Neoprene is less dense than water so it’s naturally going to help you float. And you can even get wetsuits with thicker panels around the hips and the legs which are really going to aid that better body position.

– Which is all well and good for a cold water swim but if we end up training or racing in a pool or even in warmer outdoor water and it ends up being a nonwetsuit legal swim, then we could find ourselves in trouble.

Because if we become too reliant on this added buoyancy from a wetsuit, then it could even end up exasperating these issues of sinking legs. (instrumental music) Now again this is another temporary training aid that can only be used in training, not in racing.

But it does tend to be many triathletes’ best friend. Phrases included. And when we place this between our legs it automatically lifts our hips with no effort from ourselves. – Yeah, it can be a great benefit for training as it automatically puts the user in that better position as you said.

And also allows them to focus purely on the arm stroke. But it is still important to remember that you need to include a certain amount of swimming unaided as well. (instrumental music) There is no magic answer but a lot of small factors that if corrected will make a significant difference to your overall body position And reducing those sinking legs or just change your stroke dramatically.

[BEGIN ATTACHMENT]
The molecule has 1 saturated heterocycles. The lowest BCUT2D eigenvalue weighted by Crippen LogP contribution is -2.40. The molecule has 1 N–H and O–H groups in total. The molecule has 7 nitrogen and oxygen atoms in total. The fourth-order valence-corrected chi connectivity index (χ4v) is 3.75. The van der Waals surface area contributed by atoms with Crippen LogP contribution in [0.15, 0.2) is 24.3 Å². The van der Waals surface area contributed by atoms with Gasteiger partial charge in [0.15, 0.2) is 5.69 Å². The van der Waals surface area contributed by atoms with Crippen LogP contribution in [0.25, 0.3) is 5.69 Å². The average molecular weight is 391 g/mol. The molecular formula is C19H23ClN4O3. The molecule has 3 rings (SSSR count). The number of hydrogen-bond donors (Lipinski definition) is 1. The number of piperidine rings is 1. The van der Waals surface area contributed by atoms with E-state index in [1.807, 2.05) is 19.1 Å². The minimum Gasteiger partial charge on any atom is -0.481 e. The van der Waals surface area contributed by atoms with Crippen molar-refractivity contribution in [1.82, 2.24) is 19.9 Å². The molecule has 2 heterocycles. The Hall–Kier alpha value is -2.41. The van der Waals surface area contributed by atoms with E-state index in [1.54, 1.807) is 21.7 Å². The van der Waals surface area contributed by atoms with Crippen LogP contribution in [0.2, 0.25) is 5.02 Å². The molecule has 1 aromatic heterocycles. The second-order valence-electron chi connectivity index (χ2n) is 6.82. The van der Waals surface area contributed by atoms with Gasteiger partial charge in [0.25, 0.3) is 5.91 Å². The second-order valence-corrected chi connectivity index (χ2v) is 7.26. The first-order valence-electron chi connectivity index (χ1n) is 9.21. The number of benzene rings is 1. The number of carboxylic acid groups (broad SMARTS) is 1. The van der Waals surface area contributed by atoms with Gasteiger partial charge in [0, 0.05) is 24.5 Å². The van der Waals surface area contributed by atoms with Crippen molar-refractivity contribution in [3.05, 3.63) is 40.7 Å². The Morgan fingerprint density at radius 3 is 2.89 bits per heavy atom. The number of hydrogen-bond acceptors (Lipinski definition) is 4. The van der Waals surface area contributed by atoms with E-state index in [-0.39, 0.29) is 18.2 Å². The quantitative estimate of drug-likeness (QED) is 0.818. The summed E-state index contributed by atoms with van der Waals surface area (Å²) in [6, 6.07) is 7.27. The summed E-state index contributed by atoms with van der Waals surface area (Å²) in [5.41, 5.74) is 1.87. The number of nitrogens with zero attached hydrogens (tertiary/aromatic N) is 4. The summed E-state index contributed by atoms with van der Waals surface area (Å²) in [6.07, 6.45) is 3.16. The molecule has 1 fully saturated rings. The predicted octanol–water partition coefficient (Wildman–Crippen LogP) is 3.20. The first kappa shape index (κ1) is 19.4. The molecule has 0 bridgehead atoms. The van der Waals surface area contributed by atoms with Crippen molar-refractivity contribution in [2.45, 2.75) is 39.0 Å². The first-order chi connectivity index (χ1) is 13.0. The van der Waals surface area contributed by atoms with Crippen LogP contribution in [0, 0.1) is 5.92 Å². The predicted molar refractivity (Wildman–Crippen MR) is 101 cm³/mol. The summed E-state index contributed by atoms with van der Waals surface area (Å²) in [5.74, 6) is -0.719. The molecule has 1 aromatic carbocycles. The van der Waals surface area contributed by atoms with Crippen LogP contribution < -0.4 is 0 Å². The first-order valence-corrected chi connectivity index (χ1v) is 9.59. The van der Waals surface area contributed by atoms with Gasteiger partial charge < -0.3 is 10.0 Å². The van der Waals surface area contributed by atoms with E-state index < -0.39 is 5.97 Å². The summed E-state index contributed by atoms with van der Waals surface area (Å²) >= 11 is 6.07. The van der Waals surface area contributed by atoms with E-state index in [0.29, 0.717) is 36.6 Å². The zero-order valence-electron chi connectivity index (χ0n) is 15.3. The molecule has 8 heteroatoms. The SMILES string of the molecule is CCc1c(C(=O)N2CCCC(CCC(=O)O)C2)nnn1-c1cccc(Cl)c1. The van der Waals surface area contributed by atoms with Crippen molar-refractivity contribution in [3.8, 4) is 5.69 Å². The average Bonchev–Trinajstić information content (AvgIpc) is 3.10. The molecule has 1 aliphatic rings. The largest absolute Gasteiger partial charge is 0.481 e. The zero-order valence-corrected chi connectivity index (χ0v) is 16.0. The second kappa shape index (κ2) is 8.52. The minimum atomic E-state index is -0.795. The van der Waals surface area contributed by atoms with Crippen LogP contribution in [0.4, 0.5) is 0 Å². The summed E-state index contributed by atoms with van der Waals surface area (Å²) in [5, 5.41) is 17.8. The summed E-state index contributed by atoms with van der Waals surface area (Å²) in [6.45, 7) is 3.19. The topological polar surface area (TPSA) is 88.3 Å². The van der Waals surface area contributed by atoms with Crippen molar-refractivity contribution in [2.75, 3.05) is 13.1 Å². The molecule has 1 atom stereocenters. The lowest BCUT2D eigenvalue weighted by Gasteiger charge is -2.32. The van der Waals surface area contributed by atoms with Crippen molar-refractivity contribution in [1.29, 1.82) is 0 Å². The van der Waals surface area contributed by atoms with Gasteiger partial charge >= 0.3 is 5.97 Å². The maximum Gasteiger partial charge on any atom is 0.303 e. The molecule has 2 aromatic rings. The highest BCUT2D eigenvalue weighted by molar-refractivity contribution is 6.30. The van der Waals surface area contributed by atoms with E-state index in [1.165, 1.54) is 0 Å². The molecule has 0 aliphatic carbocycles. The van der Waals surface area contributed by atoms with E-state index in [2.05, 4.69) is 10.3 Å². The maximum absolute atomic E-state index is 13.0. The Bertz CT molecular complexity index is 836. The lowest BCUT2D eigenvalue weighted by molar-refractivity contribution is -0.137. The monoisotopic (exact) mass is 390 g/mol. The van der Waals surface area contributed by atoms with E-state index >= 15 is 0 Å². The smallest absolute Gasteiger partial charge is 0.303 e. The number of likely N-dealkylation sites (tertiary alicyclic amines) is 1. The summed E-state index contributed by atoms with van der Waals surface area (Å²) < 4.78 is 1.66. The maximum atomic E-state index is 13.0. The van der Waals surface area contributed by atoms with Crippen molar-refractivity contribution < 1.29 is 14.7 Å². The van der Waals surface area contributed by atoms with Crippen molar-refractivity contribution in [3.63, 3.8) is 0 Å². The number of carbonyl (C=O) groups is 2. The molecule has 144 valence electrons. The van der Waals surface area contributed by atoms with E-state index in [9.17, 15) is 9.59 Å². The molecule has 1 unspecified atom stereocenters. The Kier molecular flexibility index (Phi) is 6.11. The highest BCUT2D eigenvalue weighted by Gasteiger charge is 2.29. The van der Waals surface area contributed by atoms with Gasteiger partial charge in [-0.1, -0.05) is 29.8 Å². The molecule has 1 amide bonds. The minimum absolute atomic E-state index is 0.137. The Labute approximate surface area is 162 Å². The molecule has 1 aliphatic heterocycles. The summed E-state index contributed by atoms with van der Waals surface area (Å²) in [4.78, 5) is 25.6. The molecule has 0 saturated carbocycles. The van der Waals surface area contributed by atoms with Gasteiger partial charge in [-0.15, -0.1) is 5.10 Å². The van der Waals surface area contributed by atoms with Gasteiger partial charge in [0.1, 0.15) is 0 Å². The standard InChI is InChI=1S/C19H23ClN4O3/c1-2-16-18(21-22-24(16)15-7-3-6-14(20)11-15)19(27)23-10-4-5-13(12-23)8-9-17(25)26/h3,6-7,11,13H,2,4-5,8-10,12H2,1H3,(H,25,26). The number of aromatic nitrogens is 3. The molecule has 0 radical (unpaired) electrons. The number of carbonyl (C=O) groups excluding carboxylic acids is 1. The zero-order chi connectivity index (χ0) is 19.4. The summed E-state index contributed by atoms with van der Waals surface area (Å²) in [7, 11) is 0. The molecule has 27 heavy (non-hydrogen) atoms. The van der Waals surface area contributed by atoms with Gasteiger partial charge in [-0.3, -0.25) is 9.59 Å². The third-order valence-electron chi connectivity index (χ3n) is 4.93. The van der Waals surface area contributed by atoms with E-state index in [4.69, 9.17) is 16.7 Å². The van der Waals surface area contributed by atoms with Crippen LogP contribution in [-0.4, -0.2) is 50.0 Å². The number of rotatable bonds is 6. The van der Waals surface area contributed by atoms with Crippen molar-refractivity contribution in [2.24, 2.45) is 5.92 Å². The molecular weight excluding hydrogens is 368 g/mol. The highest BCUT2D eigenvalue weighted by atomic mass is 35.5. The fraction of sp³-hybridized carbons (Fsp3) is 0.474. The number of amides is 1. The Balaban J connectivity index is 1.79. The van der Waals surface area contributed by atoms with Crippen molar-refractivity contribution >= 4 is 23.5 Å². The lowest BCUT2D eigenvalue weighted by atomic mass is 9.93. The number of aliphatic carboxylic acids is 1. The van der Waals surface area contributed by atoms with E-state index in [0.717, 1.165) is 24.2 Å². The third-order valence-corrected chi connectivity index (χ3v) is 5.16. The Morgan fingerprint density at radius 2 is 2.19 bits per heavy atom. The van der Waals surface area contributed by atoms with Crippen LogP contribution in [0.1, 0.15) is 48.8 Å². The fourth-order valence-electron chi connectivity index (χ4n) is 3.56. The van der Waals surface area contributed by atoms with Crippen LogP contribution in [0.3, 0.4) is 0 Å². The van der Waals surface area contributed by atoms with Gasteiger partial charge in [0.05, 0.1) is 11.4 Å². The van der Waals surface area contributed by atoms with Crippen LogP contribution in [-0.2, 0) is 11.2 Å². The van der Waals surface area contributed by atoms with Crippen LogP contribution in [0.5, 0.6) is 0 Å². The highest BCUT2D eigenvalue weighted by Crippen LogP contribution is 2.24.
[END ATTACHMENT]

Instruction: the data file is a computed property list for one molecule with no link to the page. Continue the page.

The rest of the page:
So it really is worth putting that effort in now. – Yeah, absolutely. Now if you have enjoyed today’s video, please do hit that thumbs up button. And if you would like to see more videos from GTN you click on the globe, subscribe to the channel, and hit that little bell icon down there and you’d be notified when all our new videos come out.

And if you’d like to see some top tips from super swimmer Lucy Charles you can see that by clicking just down here. – And if you want some tips to overcome your open water swimming fear, there’s a video that can help you just here.